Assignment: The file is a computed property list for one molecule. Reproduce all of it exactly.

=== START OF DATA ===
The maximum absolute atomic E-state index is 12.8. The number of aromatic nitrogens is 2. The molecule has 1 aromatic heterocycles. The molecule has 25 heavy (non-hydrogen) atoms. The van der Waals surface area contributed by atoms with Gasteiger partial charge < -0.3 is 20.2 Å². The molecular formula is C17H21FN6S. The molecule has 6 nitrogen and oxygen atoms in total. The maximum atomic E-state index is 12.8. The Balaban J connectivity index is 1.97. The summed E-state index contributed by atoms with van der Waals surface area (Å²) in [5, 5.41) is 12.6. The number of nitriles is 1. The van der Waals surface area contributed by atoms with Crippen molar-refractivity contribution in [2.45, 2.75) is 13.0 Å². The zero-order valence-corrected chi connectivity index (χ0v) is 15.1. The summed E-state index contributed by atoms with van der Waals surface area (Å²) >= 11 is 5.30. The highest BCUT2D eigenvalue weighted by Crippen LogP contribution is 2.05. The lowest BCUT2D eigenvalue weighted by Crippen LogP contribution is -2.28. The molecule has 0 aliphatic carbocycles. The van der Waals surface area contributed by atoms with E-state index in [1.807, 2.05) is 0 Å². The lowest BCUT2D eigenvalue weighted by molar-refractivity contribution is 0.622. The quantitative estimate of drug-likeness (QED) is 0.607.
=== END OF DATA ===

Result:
The maximum absolute atomic E-state index is 12.8. The number of aromatic nitrogens is 2. The molecule has 1 aromatic heterocycles. The molecule has 25 heavy (non-hydrogen) atoms. The van der Waals surface area contributed by atoms with Gasteiger partial charge < -0.3 is 20.2 Å². The molecular formula is C17H21FN6S. The molecule has 6 nitrogen and oxygen atoms in total. The maximum atomic E-state index is 12.8. The Balaban J connectivity index is 1.97. The summed E-state index contributed by atoms with van der Waals surface area (Å²) in [5, 5.41) is 12.6. The number of nitriles is 1. The van der Waals surface area contributed by atoms with Crippen molar-refractivity contribution in [2.45, 2.75) is 13.0 Å². The zero-order valence-corrected chi connectivity index (χ0v) is 15.1. The summed E-state index contributed by atoms with van der Waals surface area (Å²) >= 11 is 5.30. The highest BCUT2D eigenvalue weighted by Crippen LogP contribution is 2.05. The lowest BCUT2D eigenvalue weighted by Crippen LogP contribution is -2.28. The molecule has 0 aliphatic carbocycles. The van der Waals surface area contributed by atoms with E-state index in [1.807, 2.05) is 0 Å². The lowest BCUT2D eigenvalue weighted by molar-refractivity contribution is 0.622. The quantitative estimate of drug-likeness (QED) is 0.607.